3. Legal reasons. If you get into an accident on the road and you didn’t have the proper bike lights or reflectors required by law, you may be put at fault by default, even if it wasn’t actually your fault.


Most cheaper lights are under 100 lumens. This is generally fine for well-lit, urban roads. If you can, upgrade to a 100-500 lumen light. 500-1000+ lumen is great for seeing the road if you have a commute on any dark path. Those lights may be heavier because of the battery needed to support so much power.

Be aware of your battery life on your lights. As the battery dies, your lights may slowly get dimmer no matter the initial lumen level. I see bike commuters all the time with lights that are too dim to be seen from a proper distance that just need a pair of fresh batteries! Your light may look fine when you turn it on in your living room or garage, but on the street it may be barely noticeable from far away.

Light up the Night

I dream of a world where everyone can ride their bike to everything and not have to worry about their bicycle or bike lights getting stolen. Although I believe in this, bad things still can and do happen, and you should be mentally prepared for the situation where some very dedicated person manages to steal your locked up lights or your bike. Considering the locking lights are quite cheap these days, I like to think the person who wanted it needed it more than me, so I just buy a new one and don’t give it too much thought. Maybe this is something you can try to meditate on…along with proper locking technique and other security gear.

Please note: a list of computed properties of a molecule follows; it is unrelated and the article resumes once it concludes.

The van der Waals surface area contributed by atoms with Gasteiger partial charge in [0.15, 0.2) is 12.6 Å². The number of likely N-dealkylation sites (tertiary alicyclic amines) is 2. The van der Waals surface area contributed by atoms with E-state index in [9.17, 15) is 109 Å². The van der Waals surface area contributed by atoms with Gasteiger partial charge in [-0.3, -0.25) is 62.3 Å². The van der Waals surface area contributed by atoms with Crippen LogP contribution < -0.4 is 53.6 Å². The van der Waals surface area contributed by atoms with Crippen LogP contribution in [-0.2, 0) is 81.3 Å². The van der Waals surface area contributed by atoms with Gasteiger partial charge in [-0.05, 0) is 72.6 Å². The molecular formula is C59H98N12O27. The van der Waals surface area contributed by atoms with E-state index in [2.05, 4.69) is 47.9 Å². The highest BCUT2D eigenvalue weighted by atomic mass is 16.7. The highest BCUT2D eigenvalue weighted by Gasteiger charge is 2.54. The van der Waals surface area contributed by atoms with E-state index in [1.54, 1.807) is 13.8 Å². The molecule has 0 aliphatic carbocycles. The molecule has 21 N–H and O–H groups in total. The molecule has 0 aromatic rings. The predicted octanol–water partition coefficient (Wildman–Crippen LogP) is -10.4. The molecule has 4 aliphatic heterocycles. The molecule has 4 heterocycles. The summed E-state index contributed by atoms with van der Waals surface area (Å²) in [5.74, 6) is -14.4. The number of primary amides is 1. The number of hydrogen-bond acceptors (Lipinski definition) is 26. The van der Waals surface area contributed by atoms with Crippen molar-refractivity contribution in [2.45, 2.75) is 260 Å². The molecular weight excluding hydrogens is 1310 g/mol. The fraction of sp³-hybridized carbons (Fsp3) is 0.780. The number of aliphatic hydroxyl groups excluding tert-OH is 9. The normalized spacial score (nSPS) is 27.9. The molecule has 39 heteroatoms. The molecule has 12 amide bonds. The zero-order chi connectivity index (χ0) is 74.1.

Bicycle Insurance (Buy Lemonade)

For maximum peace of mind when locking your bike outside, you can insure your bicycle on your home/renters insurance policy! I use Lemonade insurance to cover one of my bicycles for about $3.50 a month extra. You’ll want to get “scheduled personal property” coverage, or “extra coverage” as Lemonade calls it. This allows you to claim your bicycle easily with a $0 deductible, and it’s still covered even if your bike is stolen out on the street. Chances are your standard home or renters insurance has a deductible that’s above the value of your bike, and that won’t help you at all.

Happy Worry-free Biking!